Champion Hills, battle of
, at Jackson
(q. v.), hearing of the arrival of Johnston
and his order for Pemberton
to strike his rear, perceived the reason for the sudden evacuation of their post by the troops at the capital.
No doubt they had been sent to join Pemberton
that the latter might crush Grant
by the weight of superior numbers.
The latter comprehended his peril, and instantly took measures to meet Pemberton
before such junction could take place.
He ordered a concentration of his forces at Edwards's Station, 2 miles from the railway bridge over the Big Black River
tarried in Jackson
long enough to destroy the railways, military factories, arsenal, bridges, cotton factories, stores, and other public property, the remainder of the army turned their faces towards Vicksburg
was at or near Edwards's Station, with about 25,000 troops and ten batteries of artillery.
moved towards the station, followed by McClernand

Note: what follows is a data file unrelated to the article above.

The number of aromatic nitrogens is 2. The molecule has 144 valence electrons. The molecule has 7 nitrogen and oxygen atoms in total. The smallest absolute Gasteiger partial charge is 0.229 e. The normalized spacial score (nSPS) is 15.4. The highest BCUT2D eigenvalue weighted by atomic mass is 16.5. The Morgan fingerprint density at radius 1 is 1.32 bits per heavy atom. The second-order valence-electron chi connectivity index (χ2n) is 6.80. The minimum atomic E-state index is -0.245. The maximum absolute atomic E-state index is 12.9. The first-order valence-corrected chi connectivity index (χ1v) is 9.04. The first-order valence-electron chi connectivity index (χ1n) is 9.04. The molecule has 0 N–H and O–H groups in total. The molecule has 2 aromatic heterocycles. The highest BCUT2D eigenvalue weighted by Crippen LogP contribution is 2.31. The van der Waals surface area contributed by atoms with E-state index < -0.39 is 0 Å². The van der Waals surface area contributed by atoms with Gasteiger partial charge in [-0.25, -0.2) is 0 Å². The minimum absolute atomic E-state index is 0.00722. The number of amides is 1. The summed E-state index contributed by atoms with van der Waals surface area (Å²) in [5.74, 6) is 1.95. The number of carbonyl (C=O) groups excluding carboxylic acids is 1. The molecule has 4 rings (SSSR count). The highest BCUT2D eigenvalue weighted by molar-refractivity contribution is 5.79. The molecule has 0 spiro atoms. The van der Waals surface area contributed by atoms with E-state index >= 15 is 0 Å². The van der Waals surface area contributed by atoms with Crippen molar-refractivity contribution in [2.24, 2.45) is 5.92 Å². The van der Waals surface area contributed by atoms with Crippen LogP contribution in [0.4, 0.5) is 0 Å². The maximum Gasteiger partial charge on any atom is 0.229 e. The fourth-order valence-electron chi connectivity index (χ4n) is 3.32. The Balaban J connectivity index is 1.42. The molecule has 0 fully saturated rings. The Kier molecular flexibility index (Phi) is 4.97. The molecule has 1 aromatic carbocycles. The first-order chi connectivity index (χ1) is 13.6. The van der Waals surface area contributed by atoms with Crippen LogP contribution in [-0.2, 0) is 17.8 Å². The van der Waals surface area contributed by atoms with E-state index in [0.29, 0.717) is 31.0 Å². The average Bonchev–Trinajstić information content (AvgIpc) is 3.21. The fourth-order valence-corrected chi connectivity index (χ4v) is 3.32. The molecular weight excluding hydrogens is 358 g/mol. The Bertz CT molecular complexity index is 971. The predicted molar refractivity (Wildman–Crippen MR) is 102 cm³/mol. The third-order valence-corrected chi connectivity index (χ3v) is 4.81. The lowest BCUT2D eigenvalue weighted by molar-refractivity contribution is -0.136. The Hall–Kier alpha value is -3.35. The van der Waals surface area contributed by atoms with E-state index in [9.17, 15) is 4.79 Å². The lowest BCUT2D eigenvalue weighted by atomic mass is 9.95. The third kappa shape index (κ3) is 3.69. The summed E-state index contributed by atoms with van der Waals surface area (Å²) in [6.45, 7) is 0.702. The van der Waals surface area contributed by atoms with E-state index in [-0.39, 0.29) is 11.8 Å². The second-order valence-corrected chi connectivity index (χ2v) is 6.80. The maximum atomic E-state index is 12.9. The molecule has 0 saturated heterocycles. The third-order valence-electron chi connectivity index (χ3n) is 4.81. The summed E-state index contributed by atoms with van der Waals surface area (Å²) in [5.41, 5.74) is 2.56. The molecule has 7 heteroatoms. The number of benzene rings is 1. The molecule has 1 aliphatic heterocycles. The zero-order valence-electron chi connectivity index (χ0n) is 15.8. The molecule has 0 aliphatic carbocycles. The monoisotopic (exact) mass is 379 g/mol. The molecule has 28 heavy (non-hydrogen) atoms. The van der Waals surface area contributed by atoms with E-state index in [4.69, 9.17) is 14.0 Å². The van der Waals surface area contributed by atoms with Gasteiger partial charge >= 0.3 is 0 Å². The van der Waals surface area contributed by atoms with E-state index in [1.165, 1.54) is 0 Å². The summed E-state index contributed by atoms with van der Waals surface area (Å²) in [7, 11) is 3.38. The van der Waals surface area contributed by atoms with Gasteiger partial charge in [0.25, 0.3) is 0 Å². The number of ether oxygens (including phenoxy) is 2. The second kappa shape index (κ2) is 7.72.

; while McPherson
, on another road, kept up communication with McClernand
had advanced to Champion Hills, when a note from Johnston
caused him to send his trains back to the Big Black River
; and he was about to follow with his troops.
, close upon him. compelled him to remain and fight (May 16, 1863). General Hovey
's division now held the advance directly in front of Pemberton
At eleven o'clock a battle began.
's division bearing the brunt, and, after a severe contest of an hour and a half, his infantry were compelled to fall back half a mile to the position of his artillery.
Reinforced, he renewed the battle with great energy.
's left began to bend under Logan
's severe pressure.
and, at five o'clock, gave way. The rest of his army became so confused and disheartened that they began to fly. Seeing this.
ordered his whole army to retreat towards the Big Black River
; when Grant
ordered the fresh brigades
to follow with all speed, and cross the river, if possible.
In the retreat Pemberton
lost many of his troops, made prisoners.
This battle was fought mainly by Hovey
's division of McClernand
's corps and Logan
's and Quinby
's divisions (the latter commanded by Crocker
) of McPherson
The National loss was 2,457, of whom 426 were killed.
The loss of the Confederates
was estimated to have been quite equal to that of the Nationals in killed and wounded, besides almost 2,000 prisoners, eighteen guns, and a large quantity of smallarms.
Among the killed was General Tilghman
, who was captured at Fort Henry
the year before.